Very few folks are buying albums (especially physical versions) today. Our group, streamed over 100,000 times last year, and we earned less than $250 from that. We made it to 82 on the Amazon streaming list for our holiday album. We cannot make a living or even meet expenses at the current reimbursement rate for music sales. There are two ways to survive, live performances and merchandise (or both). This lesson is important for that reason, but getting from the great music stage to getting signed is a jump cut in this course. If we already had live performances set up, ..., if we had clubs willing to play our sets (as opposed to singles/tracks), ..., etc. then this lesson would have been a lot more fulfilling, but a fair number of folks taking this course are just starting off and not even as far along as our group is. In those cases, this lesson is without context. The course would have been a lot better with something akin to a transition plan. How do you know when your music has hit the mark? What are next, reasonable steps? Etc. With Joel talking about electronic music being "dead, and I [Joel] killed it," I'm not sure where that theoretically leaves the students.

Ryan C.

Studio made : minimal noise, no echo's, sound waves don't hit other surfaces an spread out, cause the noise cancelling foam is there to keep the noise from becoming a part of your music! Live : More excessive noise, people yelling, music waves bouncing off surfaces an making more noise. Shit you don't want in your Live track album! I'll put it to you this way: I have Astro A50's ( Gaming headset ) It's made to block out all other noise, so I can just hear the game an not someone yelling at the top of their lungs outside of my house, or next-door. Now if I tried to play Call of Duty with a crappy headset ( turtle Beach ) Im going to hear people yelling an other noise I don't want to hear while playing, Call of duty. In a Studio you don't hear excessive noise , Live you do ! Unless you have made a helmet that covers your face an cancels out the excessive noise coming from the outside so you can still play a live show without being distracted!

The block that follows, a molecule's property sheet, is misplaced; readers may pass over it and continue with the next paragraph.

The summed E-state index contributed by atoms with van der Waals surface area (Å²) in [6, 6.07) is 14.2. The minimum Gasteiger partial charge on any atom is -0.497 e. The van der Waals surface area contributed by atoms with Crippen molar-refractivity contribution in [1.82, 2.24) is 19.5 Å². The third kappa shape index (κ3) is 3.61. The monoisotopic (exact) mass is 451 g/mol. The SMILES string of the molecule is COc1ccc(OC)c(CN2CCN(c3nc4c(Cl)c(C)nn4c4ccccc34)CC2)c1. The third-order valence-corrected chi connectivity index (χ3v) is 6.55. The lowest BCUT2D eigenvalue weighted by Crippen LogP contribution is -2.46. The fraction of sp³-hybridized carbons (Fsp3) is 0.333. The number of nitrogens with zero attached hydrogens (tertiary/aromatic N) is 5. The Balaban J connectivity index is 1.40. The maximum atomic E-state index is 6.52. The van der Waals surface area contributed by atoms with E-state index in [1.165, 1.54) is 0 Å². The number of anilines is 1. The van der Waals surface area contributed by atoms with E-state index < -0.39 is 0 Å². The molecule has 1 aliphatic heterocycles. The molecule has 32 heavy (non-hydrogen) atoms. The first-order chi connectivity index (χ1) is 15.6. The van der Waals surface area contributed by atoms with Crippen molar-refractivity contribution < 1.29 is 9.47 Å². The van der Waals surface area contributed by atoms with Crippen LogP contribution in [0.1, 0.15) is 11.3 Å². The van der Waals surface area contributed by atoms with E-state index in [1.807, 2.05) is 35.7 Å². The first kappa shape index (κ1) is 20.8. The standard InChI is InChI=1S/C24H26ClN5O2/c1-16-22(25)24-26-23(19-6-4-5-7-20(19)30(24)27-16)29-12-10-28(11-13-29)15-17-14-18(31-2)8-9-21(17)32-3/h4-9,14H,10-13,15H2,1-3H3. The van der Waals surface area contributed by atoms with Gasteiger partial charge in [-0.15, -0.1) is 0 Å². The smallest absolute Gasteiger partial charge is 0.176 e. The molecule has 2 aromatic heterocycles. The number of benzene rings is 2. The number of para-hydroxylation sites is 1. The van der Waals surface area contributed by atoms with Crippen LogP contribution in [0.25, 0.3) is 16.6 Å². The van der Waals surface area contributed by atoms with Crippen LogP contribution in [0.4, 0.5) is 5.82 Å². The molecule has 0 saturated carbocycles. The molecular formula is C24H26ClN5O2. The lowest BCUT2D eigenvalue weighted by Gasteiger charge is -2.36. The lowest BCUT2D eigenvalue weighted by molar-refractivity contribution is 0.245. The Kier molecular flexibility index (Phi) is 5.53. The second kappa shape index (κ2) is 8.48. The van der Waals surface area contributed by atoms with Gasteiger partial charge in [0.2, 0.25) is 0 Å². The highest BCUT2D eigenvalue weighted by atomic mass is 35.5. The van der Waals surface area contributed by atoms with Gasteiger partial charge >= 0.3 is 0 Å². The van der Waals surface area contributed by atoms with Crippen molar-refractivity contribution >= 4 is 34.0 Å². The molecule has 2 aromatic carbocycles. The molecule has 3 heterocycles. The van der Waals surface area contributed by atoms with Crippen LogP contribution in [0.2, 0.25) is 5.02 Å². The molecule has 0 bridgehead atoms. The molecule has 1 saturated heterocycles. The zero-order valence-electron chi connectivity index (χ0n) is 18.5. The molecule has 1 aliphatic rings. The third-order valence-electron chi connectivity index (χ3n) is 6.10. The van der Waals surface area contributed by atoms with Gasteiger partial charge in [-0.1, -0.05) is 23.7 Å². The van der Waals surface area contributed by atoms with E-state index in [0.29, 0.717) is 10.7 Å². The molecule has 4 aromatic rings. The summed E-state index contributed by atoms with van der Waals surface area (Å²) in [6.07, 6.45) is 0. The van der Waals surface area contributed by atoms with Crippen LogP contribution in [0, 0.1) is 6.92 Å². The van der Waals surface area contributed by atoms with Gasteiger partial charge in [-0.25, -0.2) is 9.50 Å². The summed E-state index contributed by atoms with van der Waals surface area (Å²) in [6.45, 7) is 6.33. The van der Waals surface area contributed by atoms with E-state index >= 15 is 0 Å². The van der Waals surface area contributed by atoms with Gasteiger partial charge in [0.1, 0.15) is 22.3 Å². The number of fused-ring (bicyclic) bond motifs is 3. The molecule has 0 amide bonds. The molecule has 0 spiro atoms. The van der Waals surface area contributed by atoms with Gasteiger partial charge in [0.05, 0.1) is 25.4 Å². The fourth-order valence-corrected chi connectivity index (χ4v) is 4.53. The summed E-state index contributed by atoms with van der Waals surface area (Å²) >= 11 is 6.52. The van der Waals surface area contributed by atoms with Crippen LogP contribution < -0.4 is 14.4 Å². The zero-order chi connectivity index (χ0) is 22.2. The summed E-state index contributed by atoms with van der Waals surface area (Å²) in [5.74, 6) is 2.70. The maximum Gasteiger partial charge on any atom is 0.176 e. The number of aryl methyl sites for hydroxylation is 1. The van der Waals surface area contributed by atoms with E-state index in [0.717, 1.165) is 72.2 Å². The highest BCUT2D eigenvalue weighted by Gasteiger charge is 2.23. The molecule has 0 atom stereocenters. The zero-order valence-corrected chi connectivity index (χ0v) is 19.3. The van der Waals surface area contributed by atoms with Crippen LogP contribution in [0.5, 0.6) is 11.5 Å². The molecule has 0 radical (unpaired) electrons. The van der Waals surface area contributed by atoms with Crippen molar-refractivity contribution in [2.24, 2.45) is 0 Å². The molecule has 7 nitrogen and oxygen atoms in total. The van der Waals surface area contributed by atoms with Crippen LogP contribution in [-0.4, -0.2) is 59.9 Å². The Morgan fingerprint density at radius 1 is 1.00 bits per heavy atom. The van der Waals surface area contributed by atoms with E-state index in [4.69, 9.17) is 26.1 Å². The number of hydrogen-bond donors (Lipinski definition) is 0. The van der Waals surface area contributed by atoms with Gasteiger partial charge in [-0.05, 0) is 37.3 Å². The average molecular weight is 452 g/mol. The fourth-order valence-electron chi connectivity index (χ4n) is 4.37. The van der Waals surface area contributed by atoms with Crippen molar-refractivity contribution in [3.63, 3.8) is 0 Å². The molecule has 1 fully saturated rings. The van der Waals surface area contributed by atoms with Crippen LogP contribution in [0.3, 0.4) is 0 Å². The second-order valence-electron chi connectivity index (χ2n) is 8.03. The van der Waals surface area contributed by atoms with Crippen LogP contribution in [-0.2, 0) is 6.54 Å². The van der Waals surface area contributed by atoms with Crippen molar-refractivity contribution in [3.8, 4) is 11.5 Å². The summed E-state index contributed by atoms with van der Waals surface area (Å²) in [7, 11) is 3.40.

Hasib R.

Its pretty standard at pretty much every club to have CDJs and lugging around your gear can become very annoying. When I'm on stage, the last thing i would want to worry about is something not working (synths, drum machines, laptops). The quicker and the easier the sound comes out the less anxiety i'll have and it will let me focus on the music. I would go crazy if i had to lug my gear all the way to the show, have something not work and im about to go on. I prefer to DJ than to do this live mashup stuff until i prettymuch master my DAW or any other live gear i might have down to the bone. And also, why not just play your masters and enjoy the show instead of tampering around with it the whole time? Once its a finished track, id just accept how it is and mix it in and out, it takes too much effort to go into my DAW and mix things up. Not only that, DJing is an art when it comes down to it, it does take some skill, especially to do vinyl, that earns a lot of respect in my eye.